Syllabus of Examination for Proficiency in Apiculture:
Intermediate Examination Practical paper

Although the following is a comprehensive outline of the syllabus, the student is also expected to be up to date with modern ideas on the honeybee, particularly where these ideas are dealt with in newer textbooks or in lectures that (s)he has attended.

Natural History of the Honeybee

The student will be able to:

  • describe the function of each caste in the life of the colony,
  • detect a drone laying queen and give a simple description of the causes for this type of queen failure,
  • detect laying workers and give an elementary description of the circumstances which allows them to occur in a colony,
  • give a simple description of the work of the worker honeybees including comb building and repair, feeding the brood and queen, defence, ventilation and temperature control,
  • give a simple description of the annual population cycle of the honeybee colony using a graph,
  • describe the influence of the local flora and weather on the variation in the size of the population of the colony,
  • give a simple description of queen substance and its influence on the production of queen cells,
  • give a simple description of food sharing in the colony.


Nectar and Honey

The student will be able to give:

  • an account of the way nectar is collected and conveyed back to the colony and its conversion to honey,
  • an account of the use of nectar, honey and water by the honeybee colony,
  • an account of how pollen is collected, carried and stored,
  • an account of the collection and use of propolis by the honeybee.


Honeybee Forage, Plants and Pollination

The student will be able to give:

  • an account of the main nectar and pollen producing plants of Ireland and their flowering periods,
  • an account of the honeybee as a pollinating insect and of its usefulness to farmers and growers


Diseases, Pests and Pathogens

The student will be able to give:

  • an account of the signs of Varroosis, how it spreads, methods of detection, monitoring and treatment,
  • an account of the signs of Small Hive Beetle infestation, how it spreads, methods of detection, monitoring and treatment,
  • an account of the diagnosis of American Foul Brood (AFB) and European Foul Brood (EFB) and a tabulation of the differences between the signs of these two diseases,
  • an account of the ways in which foul brood infections can spread from colony to colony,
  • an account of the action necessary to take when AFB or EFB is found, including treatments and sterilisation of equipment,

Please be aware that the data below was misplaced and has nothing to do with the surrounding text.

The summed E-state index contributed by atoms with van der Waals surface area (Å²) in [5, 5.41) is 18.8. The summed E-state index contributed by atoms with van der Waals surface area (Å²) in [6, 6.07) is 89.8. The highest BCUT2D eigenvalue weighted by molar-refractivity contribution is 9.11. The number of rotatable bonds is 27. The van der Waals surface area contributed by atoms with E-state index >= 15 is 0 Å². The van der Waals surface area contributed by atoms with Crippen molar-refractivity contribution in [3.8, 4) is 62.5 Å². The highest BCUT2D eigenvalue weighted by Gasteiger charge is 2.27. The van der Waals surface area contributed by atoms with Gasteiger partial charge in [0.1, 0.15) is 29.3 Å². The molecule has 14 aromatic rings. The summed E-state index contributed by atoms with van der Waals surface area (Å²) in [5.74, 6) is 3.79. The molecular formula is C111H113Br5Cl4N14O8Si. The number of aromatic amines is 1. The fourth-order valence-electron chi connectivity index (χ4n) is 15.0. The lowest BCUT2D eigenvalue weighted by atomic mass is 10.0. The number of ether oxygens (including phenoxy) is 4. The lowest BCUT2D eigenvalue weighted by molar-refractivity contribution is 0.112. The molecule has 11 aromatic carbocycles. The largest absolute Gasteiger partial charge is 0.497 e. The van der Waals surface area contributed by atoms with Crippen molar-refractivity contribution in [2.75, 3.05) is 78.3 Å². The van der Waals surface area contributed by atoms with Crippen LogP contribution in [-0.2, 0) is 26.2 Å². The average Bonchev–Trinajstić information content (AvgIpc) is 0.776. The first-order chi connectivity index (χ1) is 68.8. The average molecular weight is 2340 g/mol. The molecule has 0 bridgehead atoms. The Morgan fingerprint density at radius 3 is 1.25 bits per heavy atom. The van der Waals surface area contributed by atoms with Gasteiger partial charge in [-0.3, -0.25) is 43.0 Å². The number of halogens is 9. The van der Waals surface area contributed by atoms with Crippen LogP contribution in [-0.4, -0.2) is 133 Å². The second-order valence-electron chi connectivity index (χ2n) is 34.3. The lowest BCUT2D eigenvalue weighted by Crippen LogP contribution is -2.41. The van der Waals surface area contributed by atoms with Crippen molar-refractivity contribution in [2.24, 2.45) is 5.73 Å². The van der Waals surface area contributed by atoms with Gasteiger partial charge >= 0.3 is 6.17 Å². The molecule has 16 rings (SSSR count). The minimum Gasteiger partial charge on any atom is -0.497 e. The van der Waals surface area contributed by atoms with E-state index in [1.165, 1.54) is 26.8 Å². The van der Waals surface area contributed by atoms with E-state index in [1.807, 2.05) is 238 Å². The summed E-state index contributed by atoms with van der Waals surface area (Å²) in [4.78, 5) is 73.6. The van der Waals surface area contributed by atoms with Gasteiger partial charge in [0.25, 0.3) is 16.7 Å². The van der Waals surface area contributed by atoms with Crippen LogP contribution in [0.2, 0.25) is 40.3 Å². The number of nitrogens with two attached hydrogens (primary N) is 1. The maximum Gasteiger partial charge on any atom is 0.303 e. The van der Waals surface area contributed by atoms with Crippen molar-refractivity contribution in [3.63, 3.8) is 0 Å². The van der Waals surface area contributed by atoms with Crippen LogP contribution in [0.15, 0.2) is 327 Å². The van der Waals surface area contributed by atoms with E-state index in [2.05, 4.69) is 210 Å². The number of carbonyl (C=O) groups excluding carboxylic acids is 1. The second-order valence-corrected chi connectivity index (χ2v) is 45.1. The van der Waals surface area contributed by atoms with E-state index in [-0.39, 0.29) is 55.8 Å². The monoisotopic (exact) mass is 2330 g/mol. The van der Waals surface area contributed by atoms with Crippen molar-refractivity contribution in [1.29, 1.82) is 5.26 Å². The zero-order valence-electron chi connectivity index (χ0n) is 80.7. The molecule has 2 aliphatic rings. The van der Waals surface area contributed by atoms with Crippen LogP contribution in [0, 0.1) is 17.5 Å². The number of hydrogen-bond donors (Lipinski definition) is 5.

• an account of the major provisions of the statutory regulations relating to Foul Brood, and their implementation in Ireland,
  • an account of the signs and treatment of chalkbrood disease,
  • an account of the signs of, and the recommended treatment for adult bee diseases Nosema and Acarine,
  • an account of colony starvation and possible remedial actions,
  • describe the Bailey frame change,
  • describe the Shook swarm,
  • an account of the expert services available to the beekeeper,

Note recommended answers on diseases should include causative agents, signs, symptoms, effect on colony, spread and treatment/prevention.

Apiary and Honeybee Management
The student will able to give:

  • describe one of the various types of hive at present in use in Ireland,
  • describe the various frames used in a hive with which the student is familiar,
  • define and describe the concept of the "bee space",
  • describe the purpose of wax foundation within the moveable frame hive,
  • describe the various common methods of maintaining the spacing of frames in hives and give the measurements of two recognised spacings,
  • give a detailed account of how to commence beekeeping, including the acquisition of bees, sources of equipment, costs, and any precautions necessary when acquiring bees or equipment,
  • describe the criteria to be observed when moving colonies of bees from one place to another (including optimum distance, vibration, temperature, ventilation. water supply),
  • describe the factors to be considered when setting up an apiary,
  • give an account of the year's work in the apiary,
  • describe the principles of feeding a colony of honeybees,
  • describe the most common types of feeder in use,
  • describe the principles of supering,
  • describe the importance of supering as a factor in swarm control,
  • give an account of the use of the queen excluder and describe the types in common use,
  • give a detailed account of the artificial swarm as a method of swarm control and prevention,
  • describe a method of taking and hiving a swarm,
  • describe in detail a method of making nuclei,